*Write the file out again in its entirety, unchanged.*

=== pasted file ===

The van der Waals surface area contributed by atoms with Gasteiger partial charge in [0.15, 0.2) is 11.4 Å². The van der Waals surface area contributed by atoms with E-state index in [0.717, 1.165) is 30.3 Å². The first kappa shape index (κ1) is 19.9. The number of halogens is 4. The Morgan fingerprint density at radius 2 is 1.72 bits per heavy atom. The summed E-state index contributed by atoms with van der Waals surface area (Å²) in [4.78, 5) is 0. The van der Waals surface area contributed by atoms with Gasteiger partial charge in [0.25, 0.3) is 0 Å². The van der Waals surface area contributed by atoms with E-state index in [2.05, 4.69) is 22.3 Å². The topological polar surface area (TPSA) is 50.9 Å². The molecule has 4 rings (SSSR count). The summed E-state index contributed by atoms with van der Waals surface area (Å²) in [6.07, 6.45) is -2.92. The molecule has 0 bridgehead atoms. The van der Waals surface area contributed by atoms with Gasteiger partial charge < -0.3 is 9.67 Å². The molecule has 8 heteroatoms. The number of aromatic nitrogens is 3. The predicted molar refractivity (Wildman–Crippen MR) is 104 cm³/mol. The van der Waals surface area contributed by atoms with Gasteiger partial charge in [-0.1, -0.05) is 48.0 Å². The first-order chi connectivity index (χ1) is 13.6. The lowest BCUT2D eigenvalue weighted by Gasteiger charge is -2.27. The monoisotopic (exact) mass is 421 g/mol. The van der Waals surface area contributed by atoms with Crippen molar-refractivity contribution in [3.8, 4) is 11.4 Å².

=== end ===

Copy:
The van der Waals surface area contributed by atoms with Gasteiger partial charge in [0.15, 0.2) is 11.4 Å². The van der Waals surface area contributed by atoms with E-state index in [0.717, 1.165) is 30.3 Å². The first kappa shape index (κ1) is 19.9. The number of halogens is 4. The Morgan fingerprint density at radius 2 is 1.72 bits per heavy atom. The summed E-state index contributed by atoms with van der Waals surface area (Å²) in [4.78, 5) is 0. The van der Waals surface area contributed by atoms with Gasteiger partial charge in [0.25, 0.3) is 0 Å². The van der Waals surface area contributed by atoms with E-state index in [2.05, 4.69) is 22.3 Å². The topological polar surface area (TPSA) is 50.9 Å². The molecule has 4 rings (SSSR count). The summed E-state index contributed by atoms with van der Waals surface area (Å²) in [6.07, 6.45) is -2.92. The molecule has 0 bridgehead atoms. The van der Waals surface area contributed by atoms with Gasteiger partial charge < -0.3 is 9.67 Å². The molecule has 8 heteroatoms. The number of aromatic nitrogens is 3. The predicted molar refractivity (Wildman–Crippen MR) is 104 cm³/mol. The van der Waals surface area contributed by atoms with Gasteiger partial charge in [-0.1, -0.05) is 48.0 Å². The first-order chi connectivity index (χ1) is 13.6. The lowest BCUT2D eigenvalue weighted by Gasteiger charge is -2.27. The monoisotopic (exact) mass is 421 g/mol. The van der Waals surface area contributed by atoms with Crippen molar-refractivity contribution in [3.8, 4) is 11.4 Å².